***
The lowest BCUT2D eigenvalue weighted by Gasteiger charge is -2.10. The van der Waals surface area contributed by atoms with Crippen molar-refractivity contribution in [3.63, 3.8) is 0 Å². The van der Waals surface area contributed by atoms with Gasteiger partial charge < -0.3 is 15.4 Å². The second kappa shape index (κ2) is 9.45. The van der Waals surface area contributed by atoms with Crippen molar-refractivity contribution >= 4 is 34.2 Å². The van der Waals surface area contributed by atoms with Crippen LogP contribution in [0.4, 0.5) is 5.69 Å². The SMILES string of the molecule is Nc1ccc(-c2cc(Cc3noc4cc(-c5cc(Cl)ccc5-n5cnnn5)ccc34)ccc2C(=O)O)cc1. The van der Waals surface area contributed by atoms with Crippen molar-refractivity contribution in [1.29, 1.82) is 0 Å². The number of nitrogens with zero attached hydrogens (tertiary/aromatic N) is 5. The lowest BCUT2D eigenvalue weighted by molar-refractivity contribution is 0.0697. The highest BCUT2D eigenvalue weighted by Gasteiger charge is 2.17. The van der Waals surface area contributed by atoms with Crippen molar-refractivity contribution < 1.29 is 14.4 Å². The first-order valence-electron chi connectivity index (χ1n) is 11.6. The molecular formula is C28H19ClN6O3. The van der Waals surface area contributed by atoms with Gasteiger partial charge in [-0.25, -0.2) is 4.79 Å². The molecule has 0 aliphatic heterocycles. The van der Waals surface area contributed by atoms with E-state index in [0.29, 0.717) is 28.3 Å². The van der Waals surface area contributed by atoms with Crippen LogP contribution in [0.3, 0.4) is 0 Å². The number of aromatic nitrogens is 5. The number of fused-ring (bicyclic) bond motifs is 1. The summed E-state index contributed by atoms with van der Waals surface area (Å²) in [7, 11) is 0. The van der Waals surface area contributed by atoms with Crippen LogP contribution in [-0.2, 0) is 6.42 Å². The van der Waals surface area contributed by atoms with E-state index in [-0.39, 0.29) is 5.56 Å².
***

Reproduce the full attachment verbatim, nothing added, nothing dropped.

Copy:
The lowest BCUT2D eigenvalue weighted by Gasteiger charge is -2.10. The van der Waals surface area contributed by atoms with Crippen molar-refractivity contribution in [3.63, 3.8) is 0 Å². The van der Waals surface area contributed by atoms with Gasteiger partial charge < -0.3 is 15.4 Å². The second kappa shape index (κ2) is 9.45. The van der Waals surface area contributed by atoms with Crippen molar-refractivity contribution >= 4 is 34.2 Å². The van der Waals surface area contributed by atoms with Crippen LogP contribution in [0.4, 0.5) is 5.69 Å². The SMILES string of the molecule is Nc1ccc(-c2cc(Cc3noc4cc(-c5cc(Cl)ccc5-n5cnnn5)ccc34)ccc2C(=O)O)cc1. The van der Waals surface area contributed by atoms with Crippen molar-refractivity contribution in [1.29, 1.82) is 0 Å². The number of nitrogens with zero attached hydrogens (tertiary/aromatic N) is 5. The lowest BCUT2D eigenvalue weighted by molar-refractivity contribution is 0.0697. The highest BCUT2D eigenvalue weighted by Gasteiger charge is 2.17. The van der Waals surface area contributed by atoms with Crippen molar-refractivity contribution < 1.29 is 14.4 Å². The first-order valence-electron chi connectivity index (χ1n) is 11.6. The molecular formula is C28H19ClN6O3. The van der Waals surface area contributed by atoms with Gasteiger partial charge in [-0.25, -0.2) is 4.79 Å². The molecule has 0 aliphatic heterocycles. The van der Waals surface area contributed by atoms with E-state index in [0.29, 0.717) is 28.3 Å². The van der Waals surface area contributed by atoms with Crippen LogP contribution in [0.3, 0.4) is 0 Å². The number of aromatic nitrogens is 5. The number of fused-ring (bicyclic) bond motifs is 1. The summed E-state index contributed by atoms with van der Waals surface area (Å²) in [7, 11) is 0. The van der Waals surface area contributed by atoms with Crippen LogP contribution in [-0.2, 0) is 6.42 Å². The van der Waals surface area contributed by atoms with E-state index in [-0.39, 0.29) is 5.56 Å².